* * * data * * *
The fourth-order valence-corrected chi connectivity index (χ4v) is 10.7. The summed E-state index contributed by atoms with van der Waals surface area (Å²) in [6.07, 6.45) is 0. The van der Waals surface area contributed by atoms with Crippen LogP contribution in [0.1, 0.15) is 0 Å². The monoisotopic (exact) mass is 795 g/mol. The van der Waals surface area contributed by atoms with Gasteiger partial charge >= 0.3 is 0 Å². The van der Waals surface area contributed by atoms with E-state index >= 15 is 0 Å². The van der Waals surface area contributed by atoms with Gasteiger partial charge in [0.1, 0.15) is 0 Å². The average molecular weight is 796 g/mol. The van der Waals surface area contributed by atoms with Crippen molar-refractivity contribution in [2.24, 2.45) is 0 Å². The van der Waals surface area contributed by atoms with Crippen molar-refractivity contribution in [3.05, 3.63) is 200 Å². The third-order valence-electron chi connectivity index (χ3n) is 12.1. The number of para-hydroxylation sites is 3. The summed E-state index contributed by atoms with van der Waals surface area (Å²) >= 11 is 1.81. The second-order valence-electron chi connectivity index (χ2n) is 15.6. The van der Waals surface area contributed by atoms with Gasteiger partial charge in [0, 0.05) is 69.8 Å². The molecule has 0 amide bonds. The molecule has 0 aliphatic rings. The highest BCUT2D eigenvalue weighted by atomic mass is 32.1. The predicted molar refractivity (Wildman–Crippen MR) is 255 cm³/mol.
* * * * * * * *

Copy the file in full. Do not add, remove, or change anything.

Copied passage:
The fourth-order valence-corrected chi connectivity index (χ4v) is 10.7. The summed E-state index contributed by atoms with van der Waals surface area (Å²) in [6.07, 6.45) is 0. The van der Waals surface area contributed by atoms with Crippen LogP contribution in [0.1, 0.15) is 0 Å². The monoisotopic (exact) mass is 795 g/mol. The van der Waals surface area contributed by atoms with Gasteiger partial charge >= 0.3 is 0 Å². The van der Waals surface area contributed by atoms with E-state index >= 15 is 0 Å². The van der Waals surface area contributed by atoms with Gasteiger partial charge in [0.1, 0.15) is 0 Å². The average molecular weight is 796 g/mol. The van der Waals surface area contributed by atoms with Crippen molar-refractivity contribution in [2.24, 2.45) is 0 Å². The van der Waals surface area contributed by atoms with Crippen molar-refractivity contribution in [3.05, 3.63) is 200 Å². The third-order valence-electron chi connectivity index (χ3n) is 12.1. The number of para-hydroxylation sites is 3. The summed E-state index contributed by atoms with van der Waals surface area (Å²) >= 11 is 1.81. The second-order valence-electron chi connectivity index (χ2n) is 15.6. The van der Waals surface area contributed by atoms with Gasteiger partial charge in [0, 0.05) is 69.8 Å². The molecule has 0 amide bonds. The molecule has 0 aliphatic rings. The highest BCUT2D eigenvalue weighted by atomic mass is 32.1. The predicted molar refractivity (Wildman–Crippen MR) is 255 cm³/mol.